The next thing that pops up to me is that I watched this film called The Three Faces of Eve, I must have been 8 years old. That film was a black and white film about a woman who was schizophrenic and she had three personalities, and I don’t know why that stuck with me, but for some reasons I’ve never gotten that film out of my mind. That film always comes back to me. So those two experiences were seeds that were planted in my young impressionable mind long ago. Read more…
On Monday, November 7, BASICS correspondent Steve da Silva linked up with the Filipino-American MC Bambu for an interview after the Blue Scholars show in downtown Toronto. Bambu is from Los Angeles and has been producing for almost a decade with the likes of MC Kiwi, DJ Phatrick, Power Struggle and many others. In the Fall of 2010, Bambu, through Soul Assassins, released the “Los Angeles, Philippines” mixtape with the legendary DJ Muggs (Cypress Hill). Before 2011, the mixtape had already hit over 100,000 downloads. His LPs include ‘self entitled’, ‘exact change’, ‘i scream bars for the people’, and ‘paper cuts’. Here’s what the ‘Kasama’ [comrade in Tagalog] had to say to BASICS…
Steve da Silva / BASICS: How does the national liberation movement in the Philippines relate to the music you’re producing in America?
Bambu: There’s a clear line between the two. Like I said on stage, all my music really does is raise the awareness of the people and the consciousness of the masses. It’s a tool used to organize. The goal is to get those people who like the music to actually go out and organize. That’s where I separate myself from the actual work that’s going on.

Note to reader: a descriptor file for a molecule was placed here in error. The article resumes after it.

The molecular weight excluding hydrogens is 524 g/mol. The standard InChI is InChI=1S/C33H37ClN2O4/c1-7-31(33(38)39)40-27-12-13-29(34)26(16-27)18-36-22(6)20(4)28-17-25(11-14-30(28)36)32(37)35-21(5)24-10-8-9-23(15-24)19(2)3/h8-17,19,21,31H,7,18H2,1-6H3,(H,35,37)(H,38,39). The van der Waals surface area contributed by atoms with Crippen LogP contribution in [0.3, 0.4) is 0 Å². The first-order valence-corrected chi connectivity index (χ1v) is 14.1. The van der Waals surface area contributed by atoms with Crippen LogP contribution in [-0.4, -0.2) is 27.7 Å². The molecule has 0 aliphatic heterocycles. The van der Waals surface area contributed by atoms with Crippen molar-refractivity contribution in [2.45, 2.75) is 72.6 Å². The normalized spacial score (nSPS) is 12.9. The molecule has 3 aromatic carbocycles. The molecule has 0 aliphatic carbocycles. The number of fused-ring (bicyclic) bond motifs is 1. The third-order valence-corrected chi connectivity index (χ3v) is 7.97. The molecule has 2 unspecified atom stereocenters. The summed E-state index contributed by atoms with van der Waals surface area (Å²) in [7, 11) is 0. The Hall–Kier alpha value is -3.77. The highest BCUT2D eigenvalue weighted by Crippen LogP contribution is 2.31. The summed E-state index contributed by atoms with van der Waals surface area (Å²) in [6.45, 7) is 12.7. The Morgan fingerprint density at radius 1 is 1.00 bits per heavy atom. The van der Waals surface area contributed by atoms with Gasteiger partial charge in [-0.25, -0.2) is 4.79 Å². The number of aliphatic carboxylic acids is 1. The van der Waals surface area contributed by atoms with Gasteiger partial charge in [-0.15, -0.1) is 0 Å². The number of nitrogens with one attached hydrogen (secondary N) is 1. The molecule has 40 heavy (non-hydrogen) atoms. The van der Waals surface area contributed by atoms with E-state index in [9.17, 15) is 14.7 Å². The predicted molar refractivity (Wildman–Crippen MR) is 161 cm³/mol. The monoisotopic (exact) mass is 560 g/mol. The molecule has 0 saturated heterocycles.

Now, if you wanna talk about my organizing, then yeah, I am also doing work in organizing and educating folks, especially within the youth sector, basically building a bridge between what’s going on here and what’s going on back in the Philippines. What we like to say is connecting the ‘micro’ to the ‘macro’. We’re trying to get the youth we’re working with – youth of colour, Filipino youth – to bridge what’s going on in the community with what’s going on back at home and around the globe. Read more…
On Saturday, November 19, 2011, BASICS caught up with John ‘Mac’ Gaskins, the Minister of Information of the New Afrikan Black Panther Party (NABPP)‡, at a speaking event at Burning Books in Buffalo, New York. After spending nearly half his life in prison, the young Panther is now out on the streets and is part of a new generation of young revolutionaries carrying forward the legacy of the original Black Panther Party in the present. (Radio Basics also interviewed John ‘Mac’ Gaskins back on October 3, 2011 about ongoing practices of torture that he and others have experienced at Red Onion State Prison in Virginia. To download that interview, click here). Steve da Silva / BASICS: You were telling us tonight how you spent half of your life in prison – after catching some cases when you were younger. Here you are now, 31 years of age and on the outside as revolutionary and a New Afrikan Black Panther. Can you briefly recount how you arrived at where you’re at today?